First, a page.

THE GROUP formed to preserve band music education in elementary schools says it’s been given assurances there won’t be any changes.
George Clark of the Dare to Dream Foundation says it was given those assurances in a meeting last week with senior Coast Mountain school district officials. Less certain, he said, is the impact on music instruction.
At issue is the plan to do away with specific music instruction provided by a specialist teacher at two of the city’s elementary schools, Cassie Hall and French-immersion Ecole Mountainview, in favour of a broad-based fine arts program.
That’s similar to what was put in place last year at Suwilaawks Community School. Untouched, for now, are music programs taught by specialist teachers at Uplands Elementary and Thornhill Elementary, in part because of staff seniority at those schools.
While Clark said there was no specific reason given for the planned Cassie Hall and Ecole Mountainview changes, Dare to Dream is satisfied band instruction won’t largely be affected.
“As long as there won’t be any reduction in the amount of time for band, we’ll be satisfied,” he said.
And Clark said Dare to Dream was told the Suwilaawks conversion to a fine arts program has been largely successful.
Suwilaawks principal Pam Kawinsky says the new program engages all students and is integral to the school, in part because of the passion of the teachers.
“Our fine arts program continues to intertwine each of the four areas, music, dance, drama and visual arts,” she said.
“With such a wide variety of individual passions, our goal is to have each child find ways to use their creativity to enhance their school experience,” she said, noting that the students have had many relevant opportunities to showcase their skills, including videos, flash mobs, music performances, and the student art gallery.
Speaking to fine arts programming in the district, school board chair Art Erasmus says over the years the district has at times focused on music at the expense of drama and art.
What’s more, with shrinking school populations there are not full-time positions available for music specialists.
“It’s a staffing issue,” he said.
“We are left with the choice of saying, do we do the music piece as necessary as a person who is a trained elementary teacher who can teach reading and arithmetic and who also does music, or do we hire a music specialist to teach reading and arithmetic,” he said.
“That’s the problem. And we are clearly on the side that reading and arithmetic are key to children being successful in all of their school,” he said, noting that the district is not cutting any of the fine arts prescribed curriculum, which calls for music, art, and drama.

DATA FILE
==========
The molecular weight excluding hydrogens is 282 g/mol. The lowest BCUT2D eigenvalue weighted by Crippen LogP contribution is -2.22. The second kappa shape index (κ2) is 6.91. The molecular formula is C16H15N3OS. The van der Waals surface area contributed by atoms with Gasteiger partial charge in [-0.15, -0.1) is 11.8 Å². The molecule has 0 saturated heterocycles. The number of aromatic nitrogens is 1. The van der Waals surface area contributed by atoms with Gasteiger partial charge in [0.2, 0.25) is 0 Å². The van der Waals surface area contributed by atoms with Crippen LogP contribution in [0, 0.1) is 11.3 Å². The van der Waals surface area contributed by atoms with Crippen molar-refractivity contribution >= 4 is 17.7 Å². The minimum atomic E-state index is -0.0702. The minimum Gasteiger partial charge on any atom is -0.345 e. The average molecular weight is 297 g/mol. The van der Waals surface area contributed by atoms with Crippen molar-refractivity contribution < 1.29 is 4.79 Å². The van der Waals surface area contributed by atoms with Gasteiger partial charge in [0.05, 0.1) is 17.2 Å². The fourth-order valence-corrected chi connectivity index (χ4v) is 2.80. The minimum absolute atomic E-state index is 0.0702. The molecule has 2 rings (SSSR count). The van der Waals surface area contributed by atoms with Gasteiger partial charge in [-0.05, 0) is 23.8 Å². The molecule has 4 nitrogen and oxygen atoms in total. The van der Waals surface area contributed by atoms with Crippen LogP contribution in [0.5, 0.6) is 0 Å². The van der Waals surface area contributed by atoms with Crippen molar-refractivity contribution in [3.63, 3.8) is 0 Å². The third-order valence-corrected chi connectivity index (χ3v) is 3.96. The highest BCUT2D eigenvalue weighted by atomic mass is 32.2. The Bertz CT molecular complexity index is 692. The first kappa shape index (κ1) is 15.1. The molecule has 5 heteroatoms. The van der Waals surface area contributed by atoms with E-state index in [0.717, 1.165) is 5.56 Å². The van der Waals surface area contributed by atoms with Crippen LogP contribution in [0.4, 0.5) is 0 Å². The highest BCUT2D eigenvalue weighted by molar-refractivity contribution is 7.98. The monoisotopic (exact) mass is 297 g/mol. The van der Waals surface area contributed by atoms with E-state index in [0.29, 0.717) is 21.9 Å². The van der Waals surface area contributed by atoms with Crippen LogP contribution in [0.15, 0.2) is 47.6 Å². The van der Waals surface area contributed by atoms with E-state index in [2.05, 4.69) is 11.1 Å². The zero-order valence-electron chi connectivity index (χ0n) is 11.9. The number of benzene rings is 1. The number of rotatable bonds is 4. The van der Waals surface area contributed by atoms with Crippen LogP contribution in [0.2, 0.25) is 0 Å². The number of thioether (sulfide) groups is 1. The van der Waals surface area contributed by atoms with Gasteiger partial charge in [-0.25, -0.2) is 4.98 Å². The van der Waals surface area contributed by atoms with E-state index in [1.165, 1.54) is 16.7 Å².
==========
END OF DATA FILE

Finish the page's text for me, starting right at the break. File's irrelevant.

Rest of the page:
He said that no decision has been set in stone, and it could very well happen that music specialists are rehired at Cassie Hall and Ecole Mountainview. Layoff notices to teachers with lower seniority are issued each May, with jobs posted and hired for throughout the summer.
But Terrace and District Teacher’s Union president Cathy Lambright says the district and school administrators at Ecole Mountainview and Cassie Hall made a mistake by not consulting parents earlier.
“They should have gone to their [parent advisory committee],” she said, noting that the union was also not consulted.
Hiring a non-music specialist at Ecole Mountainview could be setting a teacher up for failure, she said, noting the level of expectation from parents’ with regards to music education at that school.
And she questions how this will affect the music festivals, which music specialist teachers play a key role in, and whether the same quality program the community sees with music will occur with fine arts.
“Because it is so school based, and because it is so personnel dependent, there may be able to be a wonderful fine arts program, and when that teachers retires, moves on, quits, changes schools, what happens to the program at that school?”
There also needs to be better continuity for the district as a whole, she said, with more of a long-term plan that is communicated clearly to staff and parents.
That’s one area George Clark says will be improved on his end, with two meetings a year between Dare to Dream and the school district, one in April and the other in October.
“This way we’ll know in April what’s going to happen and in October how things are working out,” said Clark.
Clark, parents and music teachers are expected at tonight’s school district meeting to speak to the issue.